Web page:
“Salary commensurate with experience.” It’s a phrase known well to online job hunters and a useful tool for employers seeking to entice the most qualified job applicants without committing to a specific pay range. At least, it was. Effective May 15, 2022, some New York employers can no longer rely on vague salary descriptions and will instead be required to disclose a specific salary range in their job listings.

The change was made in December 2021 by the New York City Council, which amended the New York City Human Rights Law (“NYCHRL”) to include Section 8-107(32) (the “Amendment”). Per the Amendment, employers have to determine a minimum and maximum salary range for a given position and include that information in the job posting – whether it is an external posting, or an internal advertisement for a promotion or a transfer opportunity.

A December 2021 report from the City Council delves into gender and race wage gaps, some of the factors driving those gaps, and how this amendment is part of a larger push for pay transparency. It compares this initiative to prior ones, such as New York’s existing prohibition on asking workers for salary history (effective 10/31/17). The new disclosure requirement, the Report says, is intended to facilitate fairer salary negotiations for women, who are known (from studies past) to ask for lower salaries in comparison to their male counterparts.

As Councilmember Helen Rosenthal stated during the December 14, 2021 virtual hearing,

Lack of upfront pay range disclosure necessitates a salary negotiation in which the employer always has the upper hand. This often results in lower wages for women, people who are black and brown, and those with disabilities– upholding decades of systemic inequities and bias in hiring.

As of now, the requirement applies to employers with four or more employees. It also applies to employment agencies, though not to temporary staffing agencies when advertising for temporary positions (since those agencies already provide this information after interview in compliance with the NY State Wage Theft Prevention Act).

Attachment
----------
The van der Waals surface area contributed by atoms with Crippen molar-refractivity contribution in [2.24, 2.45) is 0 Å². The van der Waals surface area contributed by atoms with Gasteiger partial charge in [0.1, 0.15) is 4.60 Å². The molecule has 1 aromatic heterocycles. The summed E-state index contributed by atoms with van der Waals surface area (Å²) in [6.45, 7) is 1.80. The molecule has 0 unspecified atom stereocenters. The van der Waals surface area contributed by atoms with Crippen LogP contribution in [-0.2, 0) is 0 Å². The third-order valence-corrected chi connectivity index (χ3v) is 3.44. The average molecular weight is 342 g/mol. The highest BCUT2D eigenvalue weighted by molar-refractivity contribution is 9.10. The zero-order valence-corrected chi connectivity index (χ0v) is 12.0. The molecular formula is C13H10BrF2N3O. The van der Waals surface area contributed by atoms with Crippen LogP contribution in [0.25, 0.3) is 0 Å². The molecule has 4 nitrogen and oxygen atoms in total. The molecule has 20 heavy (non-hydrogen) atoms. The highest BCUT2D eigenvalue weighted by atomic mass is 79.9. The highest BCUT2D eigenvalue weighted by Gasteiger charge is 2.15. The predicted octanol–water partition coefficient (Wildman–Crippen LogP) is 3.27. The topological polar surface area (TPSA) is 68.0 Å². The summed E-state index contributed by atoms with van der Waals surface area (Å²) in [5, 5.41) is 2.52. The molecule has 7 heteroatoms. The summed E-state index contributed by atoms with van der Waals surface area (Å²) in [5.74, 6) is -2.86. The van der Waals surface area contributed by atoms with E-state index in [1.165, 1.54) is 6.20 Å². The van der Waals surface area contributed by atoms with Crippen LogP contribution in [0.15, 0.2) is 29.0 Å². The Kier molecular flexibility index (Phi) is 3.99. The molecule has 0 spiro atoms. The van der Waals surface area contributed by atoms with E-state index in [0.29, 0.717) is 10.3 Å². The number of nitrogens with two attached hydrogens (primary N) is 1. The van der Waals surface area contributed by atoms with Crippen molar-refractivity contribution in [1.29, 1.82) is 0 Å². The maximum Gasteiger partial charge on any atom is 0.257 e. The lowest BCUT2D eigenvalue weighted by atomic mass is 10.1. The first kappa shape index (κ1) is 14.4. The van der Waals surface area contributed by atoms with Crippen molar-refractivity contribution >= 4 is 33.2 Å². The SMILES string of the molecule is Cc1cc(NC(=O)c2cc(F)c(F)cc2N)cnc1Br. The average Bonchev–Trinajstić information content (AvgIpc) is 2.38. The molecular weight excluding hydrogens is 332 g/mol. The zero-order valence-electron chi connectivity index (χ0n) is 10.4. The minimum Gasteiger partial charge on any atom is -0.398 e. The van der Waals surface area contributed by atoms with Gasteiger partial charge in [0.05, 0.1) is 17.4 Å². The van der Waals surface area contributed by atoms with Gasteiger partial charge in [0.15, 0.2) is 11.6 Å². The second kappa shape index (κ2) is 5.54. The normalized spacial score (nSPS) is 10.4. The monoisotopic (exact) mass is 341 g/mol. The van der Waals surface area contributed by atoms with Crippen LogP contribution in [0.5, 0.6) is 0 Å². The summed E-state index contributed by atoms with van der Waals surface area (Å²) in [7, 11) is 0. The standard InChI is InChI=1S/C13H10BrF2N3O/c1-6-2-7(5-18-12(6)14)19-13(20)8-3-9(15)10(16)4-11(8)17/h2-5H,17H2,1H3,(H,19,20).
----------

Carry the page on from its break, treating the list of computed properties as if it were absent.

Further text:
However, it isn’t yet clear whether the new requirement applies to all jobs advertised in New York City or only postings for jobs physically located in New York City. Further, it is unclear whether it applies to employers who are physically located outside of New York City.

Importantly, the law does not set forth any specific requirements for the salary range, leaving wiggle room for employers who don’t want to commit to a specific number. However, it does require that employers determine the range “in good faith.”

Moreover, since the requirement is part of the NYCHRL, it follows that a failure abide would amount to an unlawful discriminatory act. With what penalties? Well, that remains to be seen. Per the Amendment, the New York City Commission on Human Rights (the “Commission”) will be the enforcing body and, generally speaking, the Commission can impose civil penalties of up to $250,000 if a violation is deemed willful, wanton, or malicious. Additionally, employers may face lawsuits from aggrieved individuals.

New York employers would do well to reassess their own internal policies with respect to both salaries and job postings, and to keep an eye out for further guidance from the Commission.

For more information on how to prepare for the new requirement, contact the author, Jaspan Schlesinger Associate Rachel Morgenstern, at rmorgenstern@jaspanllp.com